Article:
Posted by: ritagone | July 2, 2014

I Love Me a Good Opera!!

Vittorio Grigolo, Kristine Opolais

I did something I’ve never done before this past weekend: I watched a Metropolitan Opera production of the opera La Boheme on PBS-TV. It was a production originally mounted by filmmaker Franco Zeffirelli in 1981; he was the set designer. It has had more performances than any other production in the Met’s history, almost 350. That in itself is something worthy of watching.

But what was even more fascinating to me was this interesting situation: apparently the star of the opera, the soprano who plays the most necessary and pivotal role of the ill-fated Mimi, had the flu and couldn’t do the performance. So, on the morning of that evening’s performance, she called whoever it is you call when this happens, to say that, alas, she would be unable to sing her part.

Yikes!!

Now, I’m not sure if this is an accurate story of what actually happened or not, but it certainly makes for a dramatic account when you’re watching the hostess of the television broadcast talk about what’s being unveiled before and during the acts of the opera. Because what she related to the viewing audience was this: soprano number 1 calls and says she’s too ill to perform, so calls are made to potential replacements. And the soprano they call happens to be a Latvian singer who had sung the title role of Madam Butterfly at the Met the night before. So unless she had come down with the flu since the night before, they knew at least that she was healthy. Could she sing another powerful role within 24 hours?

It would be unprecedented in Metropolitan Opera history to have someone do two performances back to back like this. And Kristine Opolais, who later confessed when being interviewed that she hadn’t gone to sleep until 4 a.m. the night of her Madam Butterfly performance, then got the call to do Mimi at 7:30 the next morning, three hours later! Yet she agreed to do the role, she said, for several reasons: she wanted to sing with Vittorio Grigolo, who would be singing the part of Rodolfo, someone she had never performed with, and secondly, she was up for the challenge of making opera history by doing these two amazing soprano roles back to back.

I recorded the show, two and a half hours long, figuring that I could watch it in segments whenever I wanted to later on. Opera is not my “thing.” But I was fascinated going in, so I was determined that I was going to finish this no matter how long it took, even if I had to watch it in short bursts, 10 minute segments.

Well, I loved it. It was an amazing production, with unbelievable sets and incredible singers and a cast literally of hundreds. The primary players were dynamic, fun to watch and captivating. There were English subtitles, so I knew at all times what was going on, something that doesn’t happen very often with operas in German or Italian or whatever foreign language I don’t speak fluently.

But mainly I was in love with Kristine Opolais, knowing right off the bat that she had stepped in that morning, impressed with how she sang as if she had been rehearsing for months, moving and emoting as if the role had been hers forever. And also knowing that she had sung another difficult performance just the night before, yet seeing no strain in her voice at all. That’s a professional for you, someone who can rally herself and her instrument – in this case the human voice – beyond the call of duty to perform exquisitely two nights in a row in two difficult roles. And if you didn’t know the second night that she had performed the night before, you wouldn’t have seen anything but a stellar performance.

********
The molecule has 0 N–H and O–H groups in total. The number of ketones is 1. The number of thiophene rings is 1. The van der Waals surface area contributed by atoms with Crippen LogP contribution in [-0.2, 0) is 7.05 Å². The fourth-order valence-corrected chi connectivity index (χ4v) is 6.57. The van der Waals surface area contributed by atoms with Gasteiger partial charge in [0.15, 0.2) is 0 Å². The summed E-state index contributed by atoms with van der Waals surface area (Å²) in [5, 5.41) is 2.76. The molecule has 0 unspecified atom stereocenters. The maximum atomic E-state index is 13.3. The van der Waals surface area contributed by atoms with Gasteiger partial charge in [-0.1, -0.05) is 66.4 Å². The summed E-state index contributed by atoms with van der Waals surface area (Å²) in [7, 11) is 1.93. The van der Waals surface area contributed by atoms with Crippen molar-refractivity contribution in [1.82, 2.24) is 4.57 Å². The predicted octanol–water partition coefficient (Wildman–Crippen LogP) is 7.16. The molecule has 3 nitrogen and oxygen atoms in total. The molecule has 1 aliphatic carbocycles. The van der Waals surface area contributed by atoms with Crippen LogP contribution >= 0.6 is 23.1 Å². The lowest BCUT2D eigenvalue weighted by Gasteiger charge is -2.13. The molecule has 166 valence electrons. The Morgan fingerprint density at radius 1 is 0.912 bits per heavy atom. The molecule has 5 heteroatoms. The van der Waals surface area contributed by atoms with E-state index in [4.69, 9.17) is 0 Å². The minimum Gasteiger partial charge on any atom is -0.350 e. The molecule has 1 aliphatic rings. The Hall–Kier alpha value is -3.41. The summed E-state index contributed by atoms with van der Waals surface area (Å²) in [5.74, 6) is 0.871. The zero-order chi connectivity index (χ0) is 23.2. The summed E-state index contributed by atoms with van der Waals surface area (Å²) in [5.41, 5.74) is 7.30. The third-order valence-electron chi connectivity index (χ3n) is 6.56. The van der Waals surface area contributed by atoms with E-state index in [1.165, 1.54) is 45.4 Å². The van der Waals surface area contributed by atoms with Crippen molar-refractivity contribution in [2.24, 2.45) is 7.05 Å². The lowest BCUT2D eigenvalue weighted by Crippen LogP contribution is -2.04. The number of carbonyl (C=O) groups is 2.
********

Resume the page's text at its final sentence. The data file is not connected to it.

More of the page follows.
And the male lead, Vittorio Grigolo, a protégé of the incredible Luciano Pavarotti, was also amazing to watch as Rudolfo, the poet who falls madly and hopelessly in love with Mimi and brings the audience to tears with his gorgeous tenor voice.

There were also great supporting cast members, singers and actors who drew you into the story and made you a part of what was going on. Truthfully, although I knew the broad strokes of the story of La Boheme, I found myself dabbing at tears at the end, the beautiful death scene of Mimi. (And now I’ve spoiled it for you, reader, and I apologize. But who in the Western hemisphere does not know that Mimi dies at the end of La Boheme? Come on!!!)

Watching this opera on television broadened my intellectual and emotional horizons and showed me something else of importance: sometimes if you just surrender yourself to something, the payoff is well worth it. If you let yourself relax and enjoy a movie or a television show or a book, you will be blessed beyond what you are thinking will happen. A serendipitous something will occur, and you will unexpectedly be rewarded for taking the time to enjoy what you wouldn’t normally watch.

I’m telling everyone who will listen how much I valued this opera, and particularly the fascinating story of Kristine Opolais subbing at the very last minute and pulling off such a coup. It’s uplifting, inspiring, and downright heartwarming. I encouraged my husband to watch it; he loved it. He couldn’t stop raving about the production and the singing and the emotional quality of the whole show. And he watched it in one sitting!

So my hat is off to Kristine Opolais, my new hero, and I’m smiling because my intellectual and emotional horizons have been broadened so deeply that I am not the same person I was before last Saturday.

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